A Year of Healthy Progress and Accomplishments

In 2017, the Bold Goals Coalition of Central Alabama continued to work across the region to improve the health of residents and communities through county-specific collaborative efforts such as those of the Jefferson County Health Action Partnership (JCHAP). Formed 10 years ago, JCHAP partners continue to work together on a multitude of collaborative projects in five strategic issue areas: Advancing Health Equity; Improving the Built Environment; Optimizing Healthcare Access; Promoting Healthy Lifestyles; and Improving Mental Health. We would like to acknowledge the tremendous work that was accomplished in the past 12 months by dozens of participating organizations, and highlight some exciting projects that will begin in the New Year. Below are just a few highlights, with each item representing a collaborative effort involving multiple partners.

The Advancing Health Equity priority group, led by the Jefferson County Collaborative for Health Equity, provided information and education throughout the community with a one-hour introductory presentation that includes some local and national statistics, a brief video, a website (healthequityal.org) and Guiding Principles that were incorporated into the partnership’s structure. The group also launched a two-day Equity, Diversity and Inclusion Training, and will expand the availability of the training in 2018 to equip more people with the skills and resources necessary to ensure that everyone has an opportunity to live a healthy life.

Birmingham Mayor Randall Woodfin and City Councilman Darrell O’Quinn attended a workshop in support of Complete Streets at United Way of Central Alabama.

The Built Environment, Transportation and Safety priority group, led by the United Way of Central Alabama, launched the Complete Streets Birmingham campaign in the spring of 2017 and hosted multiple events to build support and awareness for the need to design streets for all users of all ages and abilities. The collaborative effort includes dozens of organizations working with City of Birmingham leaders to pass a Complete Streets policy in 2018 that will ensure all street projects advance mobility options for every resident, regardless their mode of transportation. Infrastructure improvements would include features such as sidewalks, curb ramps, wide crosswalks, bike lanes and bus lanes. The group will continue working in 2018 to pass a Complete Streets policy and begin implementation to ensure city streets provide safe, convenient transportation options for everyone.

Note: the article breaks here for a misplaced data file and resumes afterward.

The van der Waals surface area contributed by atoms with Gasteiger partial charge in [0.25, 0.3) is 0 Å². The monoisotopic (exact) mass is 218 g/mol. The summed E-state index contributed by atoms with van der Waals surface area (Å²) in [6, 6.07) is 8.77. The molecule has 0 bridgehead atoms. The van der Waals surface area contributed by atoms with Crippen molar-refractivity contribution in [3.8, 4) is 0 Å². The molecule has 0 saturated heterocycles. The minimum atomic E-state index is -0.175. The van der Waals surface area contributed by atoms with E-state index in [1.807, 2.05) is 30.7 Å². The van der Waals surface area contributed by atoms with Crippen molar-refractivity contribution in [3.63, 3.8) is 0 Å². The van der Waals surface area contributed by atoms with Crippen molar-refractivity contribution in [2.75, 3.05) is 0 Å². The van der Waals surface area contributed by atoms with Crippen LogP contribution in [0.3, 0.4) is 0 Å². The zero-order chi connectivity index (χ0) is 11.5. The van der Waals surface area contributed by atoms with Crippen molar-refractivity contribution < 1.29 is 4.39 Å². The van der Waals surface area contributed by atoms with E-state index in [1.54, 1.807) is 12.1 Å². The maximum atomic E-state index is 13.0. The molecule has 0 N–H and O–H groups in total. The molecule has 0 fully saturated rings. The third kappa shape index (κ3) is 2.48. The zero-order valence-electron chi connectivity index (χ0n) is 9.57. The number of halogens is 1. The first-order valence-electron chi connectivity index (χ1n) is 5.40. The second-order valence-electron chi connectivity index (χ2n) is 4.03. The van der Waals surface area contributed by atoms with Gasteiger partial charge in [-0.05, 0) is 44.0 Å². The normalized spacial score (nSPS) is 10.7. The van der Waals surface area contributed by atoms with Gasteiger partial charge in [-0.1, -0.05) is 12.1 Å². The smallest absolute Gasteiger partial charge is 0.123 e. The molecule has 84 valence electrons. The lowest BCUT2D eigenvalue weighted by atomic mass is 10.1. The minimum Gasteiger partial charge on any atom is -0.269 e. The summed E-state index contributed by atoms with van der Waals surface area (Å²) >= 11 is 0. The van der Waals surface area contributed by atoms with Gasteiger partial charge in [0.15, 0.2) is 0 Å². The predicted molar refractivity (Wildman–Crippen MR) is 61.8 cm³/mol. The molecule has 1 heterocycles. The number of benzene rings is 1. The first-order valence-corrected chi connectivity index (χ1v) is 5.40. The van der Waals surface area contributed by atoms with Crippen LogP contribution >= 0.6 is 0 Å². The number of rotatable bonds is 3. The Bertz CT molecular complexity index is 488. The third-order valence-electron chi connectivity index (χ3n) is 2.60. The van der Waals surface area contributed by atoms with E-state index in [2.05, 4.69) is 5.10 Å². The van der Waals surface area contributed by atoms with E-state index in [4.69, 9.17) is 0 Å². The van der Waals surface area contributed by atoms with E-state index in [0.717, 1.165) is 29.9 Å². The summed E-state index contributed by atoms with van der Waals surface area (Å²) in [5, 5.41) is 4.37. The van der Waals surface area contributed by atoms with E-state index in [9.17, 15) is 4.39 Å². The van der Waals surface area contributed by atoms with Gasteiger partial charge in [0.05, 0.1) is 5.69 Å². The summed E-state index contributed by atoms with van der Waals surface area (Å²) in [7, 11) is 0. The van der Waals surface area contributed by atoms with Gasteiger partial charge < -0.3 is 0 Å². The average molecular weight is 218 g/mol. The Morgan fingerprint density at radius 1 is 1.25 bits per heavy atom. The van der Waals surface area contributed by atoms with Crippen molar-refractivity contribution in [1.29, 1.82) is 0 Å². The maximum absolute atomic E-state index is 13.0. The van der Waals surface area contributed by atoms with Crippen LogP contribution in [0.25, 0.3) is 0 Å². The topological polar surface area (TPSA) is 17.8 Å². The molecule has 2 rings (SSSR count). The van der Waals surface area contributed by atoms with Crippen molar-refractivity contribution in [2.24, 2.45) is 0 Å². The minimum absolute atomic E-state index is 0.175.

The Optimizing Healthcare Access priority group, led by the Jefferson County Department of Health, began a geographically focused pilot project that engages many different partners to improve hypertension rates within a specific ZIP code. The group is working with local churches to launch medication-management clinics, as well as utilize community health workers to link residents to resources that will enable them to lower their blood pressure. In 2018, the group plans to continue expanding the project, while also launching a collaborative nurse practitioner post-graduate training program, convening partners to address infant mortality and developing strategies for using data to improve collaboration among public health organizations.

The Summer Feeding Program included locally grown fruits and vegetables, such as fresh blackberries, this year.

The Promoting Healthy Lifestyles priority group, led by the Community Food Bank of Central Alabama and the YMCA of Greater Birmingham, helped expand the local Summer Feeding Program to an additional nine sites across three counties. During the summer of 2017, 1,132 children were served more than 57,000 free lunches, breakfasts and snacks, including locally grown fresh fruits and vegetables. The group plans to expand the number of sites for the Summer Feeding Program in 2018, while also launching an After-School Snack and Supper program to provide year-round access to healthy foods for kids across the region.

The Improving Mental Health priority group, led by the Community Foundation of Greater Birmingham, worked with local school districts and mental health providers to develop strategies for expanding and enhancing school-based mental health services. Through assistance from the Center for Health and Health Care in Schools and in-depth conversations with local educators, the group developed a collaborative plan that focuses on the following: utilizing screening tools to identify student needs and target services more effectively; expanding mental health services to address critical needs; and providing mental health training for teachers and school staff to improve their understanding of mental health issues. The group plans to launch elements of the plan in multiple school districts in 2018.

Improving the health of residents across the Bold Goals service area involves many different organizations and individuals working together as we strive to meet our Bold Goal for Health: that all Central Alabama counties rank among the top 10 healthiest counties in Alabama by 2025.

To learn more about the Jefferson County Health Action Partnership, or to get involved in the Bold Goals work, please contact Ryan Parker at 205-458-2063 or email us at HealthActionPartnership@uwca.org.